Background: The beneficial effects of breastfeeding for mothers and babies are well recognized. When maternal breast milk is not available in sufficient quantity, donor breast milk is recommended as an alternate source of nutrition, particularly in preterm and other high-risk infants. Australia lags behind the rest of the developed world in establishing and promoting human milk banks; there is no human milk bank in South Australia and little is known concerning mothers perceptions of using human milk banks in that state. Objective: This study explored mothers knowledge of and attitudes toward human milk banks, to inform the development of human milk banking policies and guidelines in South Australia should a milk bank be established. Methods: In-depth semistructured interviews were conducted with 12 mothers who were breastfeeding and/or had preterm or sick babies. In addition, 2 focus groups were conducted1 with breastfeeding mothers as potential donors (n = 5) and the other with mothers of preterm or high-risk infants (n = 4)to answer questions raised by early analysis of the individual interview data. Results: Breastfeeding mothers, as potential donors, unanimously supported donating their breast milk to a human milk bank, provided it would be easy (especially if required to drop off milk) and not overly time consuming. Mothers of preterm or sick infants would use a human milk bank if they were assured the milk was safe and appropriate for their babies. Conclusion: Study participants would welcome having access to a human milk bank for both donating and receiving milk in South Australia.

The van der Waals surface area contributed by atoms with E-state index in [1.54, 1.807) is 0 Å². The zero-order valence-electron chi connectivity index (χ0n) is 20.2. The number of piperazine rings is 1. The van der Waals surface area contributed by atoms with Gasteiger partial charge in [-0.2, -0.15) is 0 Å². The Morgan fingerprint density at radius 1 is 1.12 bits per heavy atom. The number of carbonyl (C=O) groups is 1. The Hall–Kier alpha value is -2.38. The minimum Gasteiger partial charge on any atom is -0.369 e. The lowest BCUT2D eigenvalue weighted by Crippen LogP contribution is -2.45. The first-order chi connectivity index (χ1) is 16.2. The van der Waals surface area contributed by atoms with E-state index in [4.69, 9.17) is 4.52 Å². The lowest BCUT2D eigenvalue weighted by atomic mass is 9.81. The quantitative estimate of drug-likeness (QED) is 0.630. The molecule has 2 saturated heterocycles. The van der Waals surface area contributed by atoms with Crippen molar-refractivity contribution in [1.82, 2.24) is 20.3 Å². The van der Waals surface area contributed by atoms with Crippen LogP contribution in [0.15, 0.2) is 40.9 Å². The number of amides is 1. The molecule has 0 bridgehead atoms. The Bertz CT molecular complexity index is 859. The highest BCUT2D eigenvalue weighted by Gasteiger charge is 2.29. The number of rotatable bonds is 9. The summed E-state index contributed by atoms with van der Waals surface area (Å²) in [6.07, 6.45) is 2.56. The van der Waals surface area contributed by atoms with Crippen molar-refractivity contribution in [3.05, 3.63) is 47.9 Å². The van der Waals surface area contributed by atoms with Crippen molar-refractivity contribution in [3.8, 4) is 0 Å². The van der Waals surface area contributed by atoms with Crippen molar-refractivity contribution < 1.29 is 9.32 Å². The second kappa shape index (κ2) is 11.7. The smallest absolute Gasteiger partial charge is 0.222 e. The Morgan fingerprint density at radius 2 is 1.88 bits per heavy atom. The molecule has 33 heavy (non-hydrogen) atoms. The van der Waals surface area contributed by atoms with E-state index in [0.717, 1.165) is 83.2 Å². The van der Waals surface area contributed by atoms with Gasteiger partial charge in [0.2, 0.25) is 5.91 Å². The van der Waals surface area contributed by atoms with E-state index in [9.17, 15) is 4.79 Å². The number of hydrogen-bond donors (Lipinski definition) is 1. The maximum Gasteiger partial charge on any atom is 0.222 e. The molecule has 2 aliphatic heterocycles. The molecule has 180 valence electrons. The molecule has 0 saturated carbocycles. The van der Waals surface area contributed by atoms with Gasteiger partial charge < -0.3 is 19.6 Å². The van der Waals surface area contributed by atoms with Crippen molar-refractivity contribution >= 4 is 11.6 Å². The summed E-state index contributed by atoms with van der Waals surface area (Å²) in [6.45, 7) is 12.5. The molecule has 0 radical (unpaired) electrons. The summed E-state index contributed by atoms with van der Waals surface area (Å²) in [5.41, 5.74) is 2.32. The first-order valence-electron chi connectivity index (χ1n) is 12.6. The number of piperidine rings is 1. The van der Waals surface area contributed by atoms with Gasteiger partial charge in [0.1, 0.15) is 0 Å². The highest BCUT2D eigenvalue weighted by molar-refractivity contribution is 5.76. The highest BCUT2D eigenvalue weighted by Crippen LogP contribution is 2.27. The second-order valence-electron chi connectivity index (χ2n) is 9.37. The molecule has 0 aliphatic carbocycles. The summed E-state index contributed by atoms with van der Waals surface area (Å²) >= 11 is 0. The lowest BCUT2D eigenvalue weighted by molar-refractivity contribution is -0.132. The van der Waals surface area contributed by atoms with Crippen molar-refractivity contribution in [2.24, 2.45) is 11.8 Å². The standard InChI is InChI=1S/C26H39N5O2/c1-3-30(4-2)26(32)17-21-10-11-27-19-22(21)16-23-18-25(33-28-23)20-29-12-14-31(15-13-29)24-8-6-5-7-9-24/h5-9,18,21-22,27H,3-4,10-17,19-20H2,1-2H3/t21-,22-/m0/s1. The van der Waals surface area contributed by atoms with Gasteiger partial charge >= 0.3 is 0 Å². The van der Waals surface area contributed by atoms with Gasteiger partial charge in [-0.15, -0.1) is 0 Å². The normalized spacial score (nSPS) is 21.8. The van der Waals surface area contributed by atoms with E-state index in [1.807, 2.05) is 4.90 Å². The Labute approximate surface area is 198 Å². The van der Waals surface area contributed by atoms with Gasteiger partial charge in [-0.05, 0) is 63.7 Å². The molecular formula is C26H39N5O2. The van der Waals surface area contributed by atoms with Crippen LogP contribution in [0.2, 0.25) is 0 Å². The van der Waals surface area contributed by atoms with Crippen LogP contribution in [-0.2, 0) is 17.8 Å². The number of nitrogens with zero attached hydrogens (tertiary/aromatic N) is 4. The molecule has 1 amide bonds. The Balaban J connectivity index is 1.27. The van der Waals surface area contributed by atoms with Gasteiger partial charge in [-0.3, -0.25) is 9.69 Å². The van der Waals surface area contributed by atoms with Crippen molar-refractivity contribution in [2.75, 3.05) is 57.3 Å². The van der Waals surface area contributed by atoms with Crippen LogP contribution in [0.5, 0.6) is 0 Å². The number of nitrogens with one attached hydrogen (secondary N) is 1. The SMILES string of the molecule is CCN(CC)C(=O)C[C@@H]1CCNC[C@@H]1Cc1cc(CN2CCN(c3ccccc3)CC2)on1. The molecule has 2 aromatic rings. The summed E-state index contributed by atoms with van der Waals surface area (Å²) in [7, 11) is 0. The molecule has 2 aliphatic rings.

- expressed breast milk
- human milk bank